But God made this statement based on his plan to show grace to all the nations. This peace accord would be accomplished by these nations becoming genuine believers in YHWH. As verse 23-24 says, “The Egyptians and Assyrians will worship together. 24 In that day Israel will be the third, along with Egypt and Assyria, a blessing on the earth.” 

The phrase, “a blessing on the earth” echoes the Abrahamic covenant. God promised Abraham in Genesis 20:3c-d, “all peoples on earth will be blessed through you” and now, here in Isaiah 19 he restates the promise with more detail. God’s plan, then, was always to save the world through the people of Israel. That salvation came to us through the Lord Jesus Christ. Now God continues to gather people for himself from every nation on earth. This prophecy will be fulfilled when Jesus reigns on earth during the time we call the Millennium and then beyond that through all eternity. 

Does this passage give you hope? Does it remind you that, despite all the racial, ethnic, and religious tension we see in the world, God is working to resolve that tension by saving different kinds of people all over the world?

Does this give you a desire to pray for world missions? Do you feel any desire to be part of God’s work in missions either by supporting missionaries financially or by volunteering to go to other parts of the world yourself?

Leviticus 21, Isaiah 17-18, Acts 6

Read Leviticus 21, Isaiah 17-18, and Acts 6 today.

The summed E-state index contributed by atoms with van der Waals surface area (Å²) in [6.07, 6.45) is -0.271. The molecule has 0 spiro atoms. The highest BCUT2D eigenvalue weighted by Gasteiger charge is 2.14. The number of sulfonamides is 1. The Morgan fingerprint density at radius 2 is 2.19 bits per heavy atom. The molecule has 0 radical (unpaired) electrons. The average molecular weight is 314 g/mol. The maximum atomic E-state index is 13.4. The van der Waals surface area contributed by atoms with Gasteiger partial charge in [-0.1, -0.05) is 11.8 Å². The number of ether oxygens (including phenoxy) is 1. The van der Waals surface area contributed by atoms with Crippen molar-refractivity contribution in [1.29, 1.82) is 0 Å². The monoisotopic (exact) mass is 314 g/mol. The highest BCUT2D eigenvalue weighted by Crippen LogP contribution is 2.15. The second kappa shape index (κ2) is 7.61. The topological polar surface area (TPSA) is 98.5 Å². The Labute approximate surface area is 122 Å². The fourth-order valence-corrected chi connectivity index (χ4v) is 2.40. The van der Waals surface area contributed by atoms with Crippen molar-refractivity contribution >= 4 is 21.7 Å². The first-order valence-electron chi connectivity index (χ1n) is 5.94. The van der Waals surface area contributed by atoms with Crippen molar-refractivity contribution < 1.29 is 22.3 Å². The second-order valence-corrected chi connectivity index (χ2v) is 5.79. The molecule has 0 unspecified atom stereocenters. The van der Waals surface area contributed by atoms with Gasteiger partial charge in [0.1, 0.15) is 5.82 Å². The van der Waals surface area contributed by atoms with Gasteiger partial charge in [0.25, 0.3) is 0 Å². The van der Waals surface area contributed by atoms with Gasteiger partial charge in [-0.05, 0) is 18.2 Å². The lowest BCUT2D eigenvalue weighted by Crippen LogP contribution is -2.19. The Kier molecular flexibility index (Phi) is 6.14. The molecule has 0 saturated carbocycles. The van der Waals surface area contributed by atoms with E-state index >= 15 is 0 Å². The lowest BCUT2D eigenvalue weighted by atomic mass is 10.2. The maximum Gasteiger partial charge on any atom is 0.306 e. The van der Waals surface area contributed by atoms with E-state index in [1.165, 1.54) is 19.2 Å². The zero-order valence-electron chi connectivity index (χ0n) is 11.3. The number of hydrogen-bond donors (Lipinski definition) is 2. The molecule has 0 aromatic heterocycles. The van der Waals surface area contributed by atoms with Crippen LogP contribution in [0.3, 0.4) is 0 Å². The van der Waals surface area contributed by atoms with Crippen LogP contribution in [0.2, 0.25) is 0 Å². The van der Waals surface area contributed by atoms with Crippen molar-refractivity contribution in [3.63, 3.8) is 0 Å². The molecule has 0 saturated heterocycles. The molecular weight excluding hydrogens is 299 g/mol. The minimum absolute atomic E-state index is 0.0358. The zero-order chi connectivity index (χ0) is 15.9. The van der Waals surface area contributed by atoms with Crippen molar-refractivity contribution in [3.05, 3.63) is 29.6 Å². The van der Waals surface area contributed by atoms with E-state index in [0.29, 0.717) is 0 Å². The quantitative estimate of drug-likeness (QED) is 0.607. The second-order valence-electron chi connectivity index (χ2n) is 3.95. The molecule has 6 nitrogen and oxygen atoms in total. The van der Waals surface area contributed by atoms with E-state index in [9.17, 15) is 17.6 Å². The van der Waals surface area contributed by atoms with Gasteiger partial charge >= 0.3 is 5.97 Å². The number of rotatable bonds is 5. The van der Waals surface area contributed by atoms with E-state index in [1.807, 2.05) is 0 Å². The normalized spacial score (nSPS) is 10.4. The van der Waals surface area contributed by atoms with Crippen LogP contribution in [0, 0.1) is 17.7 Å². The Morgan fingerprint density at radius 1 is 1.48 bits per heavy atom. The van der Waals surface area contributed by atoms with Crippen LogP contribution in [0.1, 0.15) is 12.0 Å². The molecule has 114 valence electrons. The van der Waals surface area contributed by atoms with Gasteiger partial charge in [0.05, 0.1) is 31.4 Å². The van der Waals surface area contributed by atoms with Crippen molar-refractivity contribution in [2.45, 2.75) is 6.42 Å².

This devotional is about Acts 6.

A couple of things are important to keep in mind as we read these chapters describing the first church in Jerusalem.

  • First, remember that all of the twelve disciples, except for Judas, were from Galilee, the northern part of Israel.
  • Second, most of Jesus other disciples before his crucifixion were Galileans, too. 
  • Third, Jesus death, burial, resurrection, and the coming of the Holy Spirit in power in Acts 2 happened in Jerusalem. Jerusalem is in Judea, the Southern part of  Israel. Jesus had told the disciples to stay there in Jerusalem until the Spirit’s power descended on them (see Acts 1:4).

After the Spirit came on the disciples in power, people began to trust Christ in large numbers (see Acts 2:41, 47; 4:4). Many of those who became believers lived in Jerusalem and the early church met in their homes (see Acts 2:42). But many of them lived outside of Jerusalem, a long way from Jerusalem, like the twelve disciples of Jesus did. These new believers, though, wanted to stay in Jerusalem and experience what God was doing in the church. So there are some new believers in the Jerusalem church who lived in Jerusalem and made their living in Jerusalem but many others who did not live in Jerusalem and, therefore, had no income for as long as they remained in Jerusalem.

These facts explain the need for so much sharing of homes, food, and money in the early church in Jerusalem. The church was not communistic or socialistic by nature; instead, many believers had no means of support while they stayed in Jerusalem. But they wanted to stay there and experience what God was doing, so, their brothers and sisters who had financial means generously shared with those who did not.

Here in Acts 6, then, we see that there were problems–gaps, even–in how people were being cared for in the early church. According to verse 1, there was some discrimination–intentional or not–regarding how people with needs were supported and cared for. In verse 2, the twelve disciples gathered to discuss how to address this problem. It was a true dilemma because the needs of the people were legitimate and important; however, enough needed to happen logistically that some or all of the apostles could have had their time consumed by making sure all the needs were met.